Balochistan. (Please see
Balochistan is the greatest prize, May 9, 2009, Asia Times Online.)
First of all, there's an internal Pakistani question to be settled. An
editorial in the Pakistani daily Dawn has stressed how Islamabad must be
serious about hiring indigenous Balochi labor and making sure "the gains of the
economic activity ... are focused on Balochistan for the benefit of its
The port of Gwadar, in southwest Balochistan, near the Iranian border, is
indeed bound to become a new Dubai - but not the way the vice president Dick
Cheney and gang in Washington once dreamed of. Gas from the South Pars fields
in Iran will definitely flow though it. As for gas from the Daulatabad fields
in Turkmenistan, assuming TAPI ever gets built though war-torn Afghanistan,
that's much more unlikely.
This all raises the crucial question: how will Islamabad deal with
ultra-strategic Balochistan - east of Iran, south of Afghanistan, and boasting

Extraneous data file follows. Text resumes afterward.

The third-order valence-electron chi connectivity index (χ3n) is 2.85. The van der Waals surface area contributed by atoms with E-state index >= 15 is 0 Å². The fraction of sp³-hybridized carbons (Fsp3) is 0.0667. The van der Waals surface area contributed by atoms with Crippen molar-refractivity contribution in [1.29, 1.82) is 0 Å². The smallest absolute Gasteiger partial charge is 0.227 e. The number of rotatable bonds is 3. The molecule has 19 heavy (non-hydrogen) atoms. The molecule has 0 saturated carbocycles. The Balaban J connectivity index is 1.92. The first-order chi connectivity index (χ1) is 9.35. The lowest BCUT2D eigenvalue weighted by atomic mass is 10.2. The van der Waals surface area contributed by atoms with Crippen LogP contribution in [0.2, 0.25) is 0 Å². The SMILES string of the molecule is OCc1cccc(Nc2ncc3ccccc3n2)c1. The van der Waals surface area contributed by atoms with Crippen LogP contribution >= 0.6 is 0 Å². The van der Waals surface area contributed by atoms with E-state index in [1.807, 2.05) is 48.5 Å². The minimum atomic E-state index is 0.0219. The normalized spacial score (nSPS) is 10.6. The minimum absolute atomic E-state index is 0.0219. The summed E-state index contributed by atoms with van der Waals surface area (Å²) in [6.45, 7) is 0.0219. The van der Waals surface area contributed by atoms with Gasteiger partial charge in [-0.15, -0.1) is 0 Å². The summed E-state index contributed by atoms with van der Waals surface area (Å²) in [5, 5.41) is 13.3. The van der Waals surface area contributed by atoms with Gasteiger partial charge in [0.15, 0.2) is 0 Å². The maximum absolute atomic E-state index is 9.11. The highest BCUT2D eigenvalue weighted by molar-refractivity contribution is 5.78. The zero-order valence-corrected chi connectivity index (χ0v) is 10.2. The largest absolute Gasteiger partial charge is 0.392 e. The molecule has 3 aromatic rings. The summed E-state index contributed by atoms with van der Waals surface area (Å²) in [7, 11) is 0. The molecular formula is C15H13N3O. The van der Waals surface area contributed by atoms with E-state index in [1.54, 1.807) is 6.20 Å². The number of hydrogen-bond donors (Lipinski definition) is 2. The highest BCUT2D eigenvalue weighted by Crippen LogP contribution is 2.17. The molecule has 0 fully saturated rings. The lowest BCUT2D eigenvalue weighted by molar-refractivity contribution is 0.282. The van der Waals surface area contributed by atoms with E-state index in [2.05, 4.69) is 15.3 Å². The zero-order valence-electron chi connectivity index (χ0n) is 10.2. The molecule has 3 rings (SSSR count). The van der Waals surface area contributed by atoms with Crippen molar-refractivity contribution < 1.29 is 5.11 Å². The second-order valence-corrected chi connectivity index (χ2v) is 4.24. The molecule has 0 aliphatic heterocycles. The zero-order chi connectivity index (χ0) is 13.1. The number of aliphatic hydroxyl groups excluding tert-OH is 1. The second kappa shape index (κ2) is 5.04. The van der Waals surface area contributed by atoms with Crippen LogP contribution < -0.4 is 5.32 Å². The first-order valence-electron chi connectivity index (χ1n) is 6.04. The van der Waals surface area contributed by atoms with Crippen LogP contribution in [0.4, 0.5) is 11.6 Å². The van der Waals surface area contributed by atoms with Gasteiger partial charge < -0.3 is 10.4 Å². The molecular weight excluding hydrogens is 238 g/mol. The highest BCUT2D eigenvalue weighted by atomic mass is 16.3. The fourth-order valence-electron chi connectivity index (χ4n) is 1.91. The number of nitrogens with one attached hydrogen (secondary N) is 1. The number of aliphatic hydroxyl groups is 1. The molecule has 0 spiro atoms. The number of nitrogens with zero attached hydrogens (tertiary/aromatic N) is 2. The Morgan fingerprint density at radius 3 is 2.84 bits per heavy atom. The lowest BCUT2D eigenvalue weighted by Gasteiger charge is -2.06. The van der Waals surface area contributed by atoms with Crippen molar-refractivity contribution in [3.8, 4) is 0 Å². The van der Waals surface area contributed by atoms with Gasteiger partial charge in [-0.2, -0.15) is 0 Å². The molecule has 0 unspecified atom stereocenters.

three Arabian sea ports, including Gwadar, practically at the mouth of the
Strait of Hormuz?
The New Great Game in Eurasia rules that Pakistan is a key pivot to both North
Atlantic Treaty Organization (NATO) and the SCO, of which Pakistan is an
observer. Balochistan de facto incorporates Pakistan as a key transit corridor
to Iranian gas from the monster South Pars fields, and not to a great deal of
the Caspian wealth of "gas republic" Turkmenistan. For the Pentagon, the birth
of IP is mega bad news. The ideal Pentagon scenario is the US controlling
Gwadar - in yet one more prime confluence of Pipelineistan and the US Empire of
With Gwadar directly linked to Iran and developed virtually as a Chinese
warehouse, the Pentagon also loses the mouth-watering opportunity of a long
land route across Balochistan into Helmand, Nimruz, Kandahar or, better yet,
all of these three provinces in southwest Afghanistan, where soon, not by
accident, there will be another US mega-base in the "desert of death". From a
Pentagon/NATO perspective, after the "loss" of the Khyber Pass, that would be
the ideal supply route for Western troops in the perennial, now rebranded, GWOT
("global war on terror").
Islamabad has promised an all-parties conference "within days" to seriously
deal with Balochistan. No one is holding their breath. Over a year ago,
Balochistan was promised greater control over its immense natural resources -
the undisputed, number-one Baloch grievance - and a massive aid package. Not
much has happened.
Punjabis derisively refer to Balochistan's "backwardness". But the heart of the
matter is systematic, hardcore pillage by Islamabad - combined with hardcore